England legend Jason Robinson almost played for Six Nations rival instead

Jason Robinson, one of England’s most iconic rugby figures, recently revealed that he once considered honouring his mother by playing for Scotland.

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The cross-code star cemented his legendary status with a try in England’s historic 20-17 World Cup final victory over Australia in 2003 under Sir Clive Woodward.

A year later, Robinson made history by becoming the first black player to captain the men’s side and remains the only England player to have scored a try in a World Cup final.

However, in 2000, Robinson left Wigan for Sale and contemplated pledging his international future to his mother’s homeland, Scotland.

"The facts are that I'm half-Scottish and half-Jamaican," Robinson told Telegraph Sport. "I was brought up in Leeds but I grew up with my mother's side of the family as a Scot and I didn't know my real dad.

"We were a single-parent family, my mum was a cleaner who worked three jobs to provide for her family, and I was brought up with Scottish culture.

"Had there been a stronger Scotland team at the time, though, it certainly would have been a consideration to play for them. As it happened, that wasn't the case back in the day, so it was an easy decision to play for England.

"Once you nail your colours to the mast, you can't keep changing so I stuck with England. But my son, Lewis, played rugby league for Scotland and I've got another son who represented Scotland at under-16 level. It's been nice for my mum that they have done that, even though I didn't do it.

"I spent 10 years in rugby league, won 16 major trophies, and then switching to rugby union and playing in World Cups for England was just amazing. Winning the World Cup in 2003 changed my life, but it's also important that I pass my family heritage on to my kids."

What England’s 2003 Rugby World Cup heroes look like now, some are very different

Sir Clive Woodward’s England lifted the William Webb Ellis trophy for the first – and so far only – time in 2003, after a Jonny Wilkinson drop goal in extra time.

Woodward’s side are still the only northern hemisphere side to win the World Cup, with the other nine tournaments won by South Africa (four), New Zealand (three) and Australia (two). 

In a video posted by England Rugby’s Instagram account, Wilkinson – who scored the all important drop goal 28 seconds from time – said: ‘It’s great being back with all the guys from the squad 20 years on.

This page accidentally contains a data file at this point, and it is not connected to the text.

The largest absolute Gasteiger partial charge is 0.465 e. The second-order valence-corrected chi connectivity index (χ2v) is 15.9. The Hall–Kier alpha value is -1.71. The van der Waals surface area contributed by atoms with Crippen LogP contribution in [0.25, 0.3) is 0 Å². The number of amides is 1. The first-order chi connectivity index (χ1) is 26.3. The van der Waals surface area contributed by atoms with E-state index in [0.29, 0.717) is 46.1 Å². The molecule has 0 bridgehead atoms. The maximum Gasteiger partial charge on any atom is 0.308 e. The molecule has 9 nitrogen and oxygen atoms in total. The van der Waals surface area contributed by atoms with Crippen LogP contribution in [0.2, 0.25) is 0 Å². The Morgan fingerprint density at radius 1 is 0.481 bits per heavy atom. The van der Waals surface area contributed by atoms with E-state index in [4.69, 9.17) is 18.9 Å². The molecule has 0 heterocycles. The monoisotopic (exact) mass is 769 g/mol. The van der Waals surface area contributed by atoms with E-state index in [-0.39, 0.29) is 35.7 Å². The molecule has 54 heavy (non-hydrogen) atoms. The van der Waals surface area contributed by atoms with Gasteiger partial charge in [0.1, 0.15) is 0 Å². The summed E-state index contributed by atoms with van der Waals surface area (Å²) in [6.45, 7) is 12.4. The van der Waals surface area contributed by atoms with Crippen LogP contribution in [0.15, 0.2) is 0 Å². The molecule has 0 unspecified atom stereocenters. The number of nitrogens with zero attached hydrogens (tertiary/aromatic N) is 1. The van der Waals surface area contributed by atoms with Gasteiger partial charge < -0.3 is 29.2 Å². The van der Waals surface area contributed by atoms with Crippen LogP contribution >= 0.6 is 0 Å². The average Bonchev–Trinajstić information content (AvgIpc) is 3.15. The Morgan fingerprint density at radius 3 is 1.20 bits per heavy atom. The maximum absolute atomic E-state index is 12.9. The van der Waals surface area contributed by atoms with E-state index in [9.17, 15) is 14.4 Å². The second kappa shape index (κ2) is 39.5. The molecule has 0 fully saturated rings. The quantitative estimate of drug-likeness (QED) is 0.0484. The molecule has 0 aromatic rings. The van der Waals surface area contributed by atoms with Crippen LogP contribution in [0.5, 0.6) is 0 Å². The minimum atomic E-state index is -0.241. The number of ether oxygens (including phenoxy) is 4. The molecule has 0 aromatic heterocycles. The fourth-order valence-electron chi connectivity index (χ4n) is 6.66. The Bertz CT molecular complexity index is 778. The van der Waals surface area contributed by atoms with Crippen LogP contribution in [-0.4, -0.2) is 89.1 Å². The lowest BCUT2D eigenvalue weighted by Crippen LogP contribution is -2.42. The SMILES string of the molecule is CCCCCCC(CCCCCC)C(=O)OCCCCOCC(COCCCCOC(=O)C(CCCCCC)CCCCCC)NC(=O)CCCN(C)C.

‘It’s great to be able to see everyone, and to get a feel of what everyone’s been up to, but also to I guess get a feel for why we were able to do what we did 20 years ago, because it still lives on in everyone.’

Take a look at how some of the key players look now:

Phil Vickery

A former Gloucester and London Wasps prop, Phil Vickery called time on his career at the end of the 2010 Premiership season. The two-time British & Irish Lion was a revered opponent across the world, and has since started a successful clothing brand ‘Raging Bull’, with his on-field nickname. Vickery was forced into retirement due to a series of neck injuries, and in 2012 he joined Worcester Warriors as their Scrum Coach.

Vickery has also tried his hand at sports broadcasting, as he was apart of the commentary team for the 2011 Rugby World Cup in New Zealand. His on-screen appearances have also been witnessed across a variety of TV shows, including ‘Celebrity MasterChef’, which he won in 2011. An eternal fan favourite at Kingsholm Stadium, Vickery was appointed the title of Deputy Lieutenant of Gloucestershire in 2015.

Jonny Wilkinson

Renowned for his iconic drop-goal that secured victory against Australia in the 2003 final, Wilkinson transitioned into a coaching role with Toulon, focusing on kicking and skills development following his retirement. He also now works as a pundit for ITV Sport during Rugby World Cup’s and the Six Nations.

Will Greenwood

Greenwood continued to shine on the international stage following the 2003 glory, and went on to represent the British & Irish Lions for their 2005 tour to New Zealand. He ended his career at Harlequins in 2006, and soon gave his experienced views through analysis and punditry. Greenwood co-hosted the ‘School of Hard Knocks’ TV series with former Wales international Scott Quinnell, and was an on-screen analyst for ITV as England reached the final of the 2007 Rugby World Cup.

Will has also explored opportunities away from rugby, and is the current Chief Customer Officer for data and software company Afiniti’s London office. Greenwood’s family was struck with tragedy, after his son Freddie died just 45 minutes after being born. The former England centre underwent an inspirational walk to the North Pole in memory of his son, and helped to raise over £750,000 for Borne’s research. Greenwood is a patron of Borne, who are a medical research charity that work with cases of premature birth. He is also a patron of Child Bereavement UK, which is a charity that support parents who have lost a child.

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